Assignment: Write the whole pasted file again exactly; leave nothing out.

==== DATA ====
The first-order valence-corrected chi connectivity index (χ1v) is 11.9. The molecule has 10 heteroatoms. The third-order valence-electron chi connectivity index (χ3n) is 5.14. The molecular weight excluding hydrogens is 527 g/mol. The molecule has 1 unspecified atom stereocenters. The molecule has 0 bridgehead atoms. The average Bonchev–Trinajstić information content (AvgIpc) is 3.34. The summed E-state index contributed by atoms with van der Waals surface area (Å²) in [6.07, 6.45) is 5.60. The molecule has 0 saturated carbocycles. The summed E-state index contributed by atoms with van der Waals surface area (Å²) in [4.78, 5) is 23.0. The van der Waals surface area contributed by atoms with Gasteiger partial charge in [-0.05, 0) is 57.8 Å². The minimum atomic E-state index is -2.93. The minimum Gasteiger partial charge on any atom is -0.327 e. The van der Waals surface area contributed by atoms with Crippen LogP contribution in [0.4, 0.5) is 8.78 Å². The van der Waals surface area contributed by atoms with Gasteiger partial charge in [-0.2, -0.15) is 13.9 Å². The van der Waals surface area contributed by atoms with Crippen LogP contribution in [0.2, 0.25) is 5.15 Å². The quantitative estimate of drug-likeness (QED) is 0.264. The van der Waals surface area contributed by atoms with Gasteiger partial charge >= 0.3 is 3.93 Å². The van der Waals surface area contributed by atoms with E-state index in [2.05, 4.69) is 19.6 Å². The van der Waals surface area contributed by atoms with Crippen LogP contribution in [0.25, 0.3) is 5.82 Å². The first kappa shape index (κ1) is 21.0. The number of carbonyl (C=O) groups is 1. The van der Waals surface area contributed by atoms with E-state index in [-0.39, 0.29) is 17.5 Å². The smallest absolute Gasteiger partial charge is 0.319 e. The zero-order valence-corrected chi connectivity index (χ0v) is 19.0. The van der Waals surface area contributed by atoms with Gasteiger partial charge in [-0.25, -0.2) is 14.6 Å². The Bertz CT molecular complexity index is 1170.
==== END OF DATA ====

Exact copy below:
The first-order valence-corrected chi connectivity index (χ1v) is 11.9. The molecule has 10 heteroatoms. The third-order valence-electron chi connectivity index (χ3n) is 5.14. The molecular weight excluding hydrogens is 527 g/mol. The molecule has 1 unspecified atom stereocenters. The molecule has 0 bridgehead atoms. The average Bonchev–Trinajstić information content (AvgIpc) is 3.34. The summed E-state index contributed by atoms with van der Waals surface area (Å²) in [6.07, 6.45) is 5.60. The molecule has 0 saturated carbocycles. The summed E-state index contributed by atoms with van der Waals surface area (Å²) in [4.78, 5) is 23.0. The van der Waals surface area contributed by atoms with Gasteiger partial charge in [-0.05, 0) is 57.8 Å². The minimum atomic E-state index is -2.93. The minimum Gasteiger partial charge on any atom is -0.327 e. The van der Waals surface area contributed by atoms with Crippen LogP contribution in [0.4, 0.5) is 8.78 Å². The van der Waals surface area contributed by atoms with Gasteiger partial charge in [-0.2, -0.15) is 13.9 Å². The van der Waals surface area contributed by atoms with Crippen LogP contribution in [0.2, 0.25) is 5.15 Å². The quantitative estimate of drug-likeness (QED) is 0.264. The van der Waals surface area contributed by atoms with Gasteiger partial charge >= 0.3 is 3.93 Å². The van der Waals surface area contributed by atoms with E-state index in [2.05, 4.69) is 19.6 Å². The van der Waals surface area contributed by atoms with Crippen LogP contribution in [0.25, 0.3) is 5.82 Å². The first kappa shape index (κ1) is 21.0. The number of carbonyl (C=O) groups is 1. The van der Waals surface area contributed by atoms with E-state index in [-0.39, 0.29) is 17.5 Å². The smallest absolute Gasteiger partial charge is 0.319 e. The zero-order valence-corrected chi connectivity index (χ0v) is 19.0. The van der Waals surface area contributed by atoms with Gasteiger partial charge in [-0.25, -0.2) is 14.6 Å². The Bertz CT molecular complexity index is 1170.